I am wondering, though, if you meant that you will or will not support, “just anyone challenging an incumbent.” Was that a typo?

    [REPLY Actually Travis, I’m willing to give them all 8 years unless they screw up before then as is the case with Florida. And I don’t feel I’ve stepped back any as I strongly believe we’d be better off with a new crop of people over the current group and those in-line and paying their dues in the current system.

    And the last part was a typo — thanks for the catch. It now reads: “This doesn’t mean I will support just anyone challenging an incumbent.” If some Gambaro-type wants to challenge the level-headed incumbent Lyda Krewson then I’d probably remain neutral, actively support Krewson or actively work against someone that in my view is worse than the incumbent. It will really be a case by case basis. I want to see a good crop of candidates running so that we can talk about issues, increase voter interest and work toward a better city. – SLP]

  2. Maurice says:

    Term limits are a touchy matter. Look at Daughtery in the 4th…He was such an agent of change and progressiveness and now forced out by term limits. While I would agree that no one should be given a lifetime seat, I really think it is up to the voters to get up off their lazy a*$s and go vote for change rather than mandate it.

    As for recalling. It is certainly a voters right to recall. But I urge caution as sometimes the cure is worse than the illness. In other words, the follower maybe worse than the incumbent and that spells trouble. And let us not also forget that with tenure comes expereince at wheeling and dealing that, like it or not, is how things get done. One cannot vote in even an entire new leadership team and expect them to change everything and everyone overnight. It would be easy to say…hey lets get rid of all of them and start over, but many times it is the beraucracy in place that slows things down, and if you don’t know how to work it,you will accomplish nothing. And many civil servants are protected from termination.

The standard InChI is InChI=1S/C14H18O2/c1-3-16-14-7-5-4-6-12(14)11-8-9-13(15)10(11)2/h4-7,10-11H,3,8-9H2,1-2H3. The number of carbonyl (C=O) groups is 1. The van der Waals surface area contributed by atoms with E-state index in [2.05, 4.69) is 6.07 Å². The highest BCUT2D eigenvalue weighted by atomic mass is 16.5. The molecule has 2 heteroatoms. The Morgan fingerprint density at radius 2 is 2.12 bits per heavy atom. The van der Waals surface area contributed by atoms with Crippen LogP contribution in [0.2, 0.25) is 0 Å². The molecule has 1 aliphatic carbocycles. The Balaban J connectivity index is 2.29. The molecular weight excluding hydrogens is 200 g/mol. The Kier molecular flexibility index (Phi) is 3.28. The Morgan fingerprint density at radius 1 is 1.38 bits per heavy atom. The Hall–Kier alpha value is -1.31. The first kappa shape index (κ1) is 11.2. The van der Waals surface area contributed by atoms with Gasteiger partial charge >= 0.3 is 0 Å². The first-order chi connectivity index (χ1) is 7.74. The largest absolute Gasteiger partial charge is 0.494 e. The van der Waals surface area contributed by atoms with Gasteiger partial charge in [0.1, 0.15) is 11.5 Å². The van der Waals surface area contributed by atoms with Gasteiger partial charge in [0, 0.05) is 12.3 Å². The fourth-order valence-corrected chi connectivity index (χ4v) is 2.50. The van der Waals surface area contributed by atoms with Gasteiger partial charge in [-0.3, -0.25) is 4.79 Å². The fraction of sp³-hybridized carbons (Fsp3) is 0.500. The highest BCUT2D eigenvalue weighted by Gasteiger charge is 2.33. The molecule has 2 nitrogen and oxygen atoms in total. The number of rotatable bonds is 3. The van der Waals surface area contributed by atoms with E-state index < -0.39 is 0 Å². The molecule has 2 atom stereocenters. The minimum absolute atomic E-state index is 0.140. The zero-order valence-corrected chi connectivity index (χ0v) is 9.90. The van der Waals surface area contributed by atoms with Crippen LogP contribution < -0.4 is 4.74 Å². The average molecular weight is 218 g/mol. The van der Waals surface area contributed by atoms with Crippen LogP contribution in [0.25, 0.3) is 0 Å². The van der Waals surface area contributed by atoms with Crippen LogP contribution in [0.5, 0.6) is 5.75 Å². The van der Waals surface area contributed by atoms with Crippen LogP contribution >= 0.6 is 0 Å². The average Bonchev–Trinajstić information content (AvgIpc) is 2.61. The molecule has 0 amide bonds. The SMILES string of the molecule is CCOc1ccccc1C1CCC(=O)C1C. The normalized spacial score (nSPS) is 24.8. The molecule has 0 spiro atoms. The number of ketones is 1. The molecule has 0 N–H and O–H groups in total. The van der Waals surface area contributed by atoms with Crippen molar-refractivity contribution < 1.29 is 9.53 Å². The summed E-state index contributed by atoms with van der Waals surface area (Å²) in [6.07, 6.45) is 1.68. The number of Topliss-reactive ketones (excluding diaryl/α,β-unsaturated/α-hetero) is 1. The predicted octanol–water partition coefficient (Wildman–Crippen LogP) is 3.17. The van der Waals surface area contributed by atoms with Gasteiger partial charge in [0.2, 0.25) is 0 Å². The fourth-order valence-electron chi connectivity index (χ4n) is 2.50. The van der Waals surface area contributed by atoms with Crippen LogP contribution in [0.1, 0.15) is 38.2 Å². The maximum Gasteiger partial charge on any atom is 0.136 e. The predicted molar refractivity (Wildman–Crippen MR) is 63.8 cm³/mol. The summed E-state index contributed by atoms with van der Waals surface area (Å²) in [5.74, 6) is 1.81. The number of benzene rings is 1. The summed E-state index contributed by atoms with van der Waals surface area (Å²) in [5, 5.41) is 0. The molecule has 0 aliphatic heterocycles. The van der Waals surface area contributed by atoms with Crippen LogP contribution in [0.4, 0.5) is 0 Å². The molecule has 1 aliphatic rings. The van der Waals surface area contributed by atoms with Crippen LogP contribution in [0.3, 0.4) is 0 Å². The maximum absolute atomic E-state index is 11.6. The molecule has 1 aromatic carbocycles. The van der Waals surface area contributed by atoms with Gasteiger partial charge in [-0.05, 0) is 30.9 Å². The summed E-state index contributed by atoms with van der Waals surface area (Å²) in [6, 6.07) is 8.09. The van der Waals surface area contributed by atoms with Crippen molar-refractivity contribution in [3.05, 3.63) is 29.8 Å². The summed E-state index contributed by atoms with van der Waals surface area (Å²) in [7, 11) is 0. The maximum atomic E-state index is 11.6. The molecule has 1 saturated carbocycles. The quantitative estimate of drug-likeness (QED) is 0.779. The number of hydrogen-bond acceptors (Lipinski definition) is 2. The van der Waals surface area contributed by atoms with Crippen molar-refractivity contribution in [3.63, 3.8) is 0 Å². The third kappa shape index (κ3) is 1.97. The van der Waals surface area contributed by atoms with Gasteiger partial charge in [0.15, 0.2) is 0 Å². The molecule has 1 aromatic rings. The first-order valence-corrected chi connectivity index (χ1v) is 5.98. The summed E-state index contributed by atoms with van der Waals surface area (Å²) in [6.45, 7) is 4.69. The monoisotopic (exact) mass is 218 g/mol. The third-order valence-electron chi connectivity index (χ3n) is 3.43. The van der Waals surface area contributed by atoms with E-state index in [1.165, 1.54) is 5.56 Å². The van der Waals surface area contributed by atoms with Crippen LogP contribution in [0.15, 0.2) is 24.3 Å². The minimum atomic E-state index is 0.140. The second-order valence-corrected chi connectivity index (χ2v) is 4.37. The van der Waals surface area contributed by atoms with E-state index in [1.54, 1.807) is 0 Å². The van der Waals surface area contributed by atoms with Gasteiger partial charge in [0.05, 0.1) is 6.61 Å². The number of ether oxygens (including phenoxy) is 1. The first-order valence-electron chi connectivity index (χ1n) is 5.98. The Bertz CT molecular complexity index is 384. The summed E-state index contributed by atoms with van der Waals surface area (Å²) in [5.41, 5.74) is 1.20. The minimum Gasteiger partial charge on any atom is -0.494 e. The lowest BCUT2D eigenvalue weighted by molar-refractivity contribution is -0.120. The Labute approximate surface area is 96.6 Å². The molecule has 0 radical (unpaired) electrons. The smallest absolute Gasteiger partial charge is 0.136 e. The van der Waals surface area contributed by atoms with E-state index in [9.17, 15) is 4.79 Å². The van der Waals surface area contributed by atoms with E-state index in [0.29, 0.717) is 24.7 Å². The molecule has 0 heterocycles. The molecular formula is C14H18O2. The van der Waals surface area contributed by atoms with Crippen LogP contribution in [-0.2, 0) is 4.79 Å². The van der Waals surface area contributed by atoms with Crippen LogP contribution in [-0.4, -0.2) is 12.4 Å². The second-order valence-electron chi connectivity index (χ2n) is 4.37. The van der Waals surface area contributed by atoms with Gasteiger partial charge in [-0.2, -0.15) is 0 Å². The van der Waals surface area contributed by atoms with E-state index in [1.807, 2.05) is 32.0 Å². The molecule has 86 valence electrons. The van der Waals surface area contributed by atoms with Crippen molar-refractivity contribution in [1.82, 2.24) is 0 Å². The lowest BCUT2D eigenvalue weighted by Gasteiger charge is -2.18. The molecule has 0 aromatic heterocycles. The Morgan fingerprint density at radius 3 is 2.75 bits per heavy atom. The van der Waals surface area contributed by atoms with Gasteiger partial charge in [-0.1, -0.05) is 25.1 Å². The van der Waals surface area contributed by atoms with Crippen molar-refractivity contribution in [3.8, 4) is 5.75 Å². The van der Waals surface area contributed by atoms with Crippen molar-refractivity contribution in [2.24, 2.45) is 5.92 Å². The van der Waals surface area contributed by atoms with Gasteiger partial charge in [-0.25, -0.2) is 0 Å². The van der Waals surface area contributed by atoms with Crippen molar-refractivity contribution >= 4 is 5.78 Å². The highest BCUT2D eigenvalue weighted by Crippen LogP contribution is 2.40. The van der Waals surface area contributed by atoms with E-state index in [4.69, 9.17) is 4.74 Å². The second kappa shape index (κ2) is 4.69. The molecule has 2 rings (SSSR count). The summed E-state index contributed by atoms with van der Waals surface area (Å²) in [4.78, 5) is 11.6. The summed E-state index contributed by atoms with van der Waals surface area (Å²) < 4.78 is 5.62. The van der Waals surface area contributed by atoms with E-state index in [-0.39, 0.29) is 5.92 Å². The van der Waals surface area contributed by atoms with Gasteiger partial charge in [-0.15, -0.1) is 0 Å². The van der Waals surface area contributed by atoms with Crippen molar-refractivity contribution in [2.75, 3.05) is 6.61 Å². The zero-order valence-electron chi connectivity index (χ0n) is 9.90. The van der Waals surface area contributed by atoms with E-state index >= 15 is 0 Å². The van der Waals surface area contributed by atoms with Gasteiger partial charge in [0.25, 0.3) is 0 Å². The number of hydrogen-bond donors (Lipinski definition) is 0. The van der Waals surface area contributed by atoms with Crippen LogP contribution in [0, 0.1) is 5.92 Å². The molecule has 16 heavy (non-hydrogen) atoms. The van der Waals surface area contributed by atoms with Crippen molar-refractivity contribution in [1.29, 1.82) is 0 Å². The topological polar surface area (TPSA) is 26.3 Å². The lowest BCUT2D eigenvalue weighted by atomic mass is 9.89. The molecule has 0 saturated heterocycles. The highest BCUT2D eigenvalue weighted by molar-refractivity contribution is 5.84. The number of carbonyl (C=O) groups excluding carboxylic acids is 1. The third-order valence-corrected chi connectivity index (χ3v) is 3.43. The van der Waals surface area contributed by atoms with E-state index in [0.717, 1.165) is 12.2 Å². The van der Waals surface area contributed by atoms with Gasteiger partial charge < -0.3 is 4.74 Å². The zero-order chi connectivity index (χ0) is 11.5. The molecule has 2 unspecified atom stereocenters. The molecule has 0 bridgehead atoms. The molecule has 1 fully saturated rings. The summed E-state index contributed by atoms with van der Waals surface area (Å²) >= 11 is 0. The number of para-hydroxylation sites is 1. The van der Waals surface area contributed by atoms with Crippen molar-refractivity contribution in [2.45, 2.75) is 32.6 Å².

3. The Emperor Has No Clothes says:

    Oh my, Steve! We are really developing an imperious streak, arent we?

    You really crack me up with postings like “…Actually Travis, I’m willing to give them all 8 years unless they screw up before then as is the case with Florida…”

    Your pedantic blabber is soooo tiresome. I think Dr. Phil hit that nail right on your head….a pathetic guy who never gets chosen for a team, and in frustration takes on the mantel of expert as vehicle to criticize the players every move.

    Come on, muster your army to take on all of the elected officials in the city, the county, heck, the world. Didnt you learn anything when you lost your own election race? The universe of people who think you are the smartest man in the world is very small indeed.

    Nothing is as peevish and pedantic as men’s judgments of one another. — Desiderius Erasmus (1469-1536)

    Bet you wont print this.

    [REPLY – You are right, I won’t “print” this. Will I leave your comment on a website, yes. I enjoy it when people like you attempt to squash and belittle anyone that dare challenges the status quo.

    Yes, I learned a lot in my first campaign (and loss) for office. Jeff Smith too learned a lot from his first campaign and loss. I learned it is good to have a video camera rolling when you debate your opponent trying to assemble a coherent sentence. I learned the local Democratic party will support the person that has waited in line over the person with more energy and ideas. I learned that many so-called progressives are simply younger tools of the old guard. And finally I learned that it is attitudes like yours why I get up every day and seek to change the system. – SLP]

  4. ^
    Put that in your pipe and smoke it!

  5. I have the clothes! says:

    You know I read this site and it is long on criticism and short on any solutions. It is easy to sit on the sidelines and be an armchair quarterback, but it is entirely different once you are on the field.

    One thing I have noticed about you Mr. Patterson, is that it is terribly easy to pick apart one or two minor defects of a project.

    Yet, if you actually had any idea how to accomplish any of these things than why don’t you do it? It is easy to be a design poo-pooer, yet it is much more difficult (and expensive) to actually design and build what you want.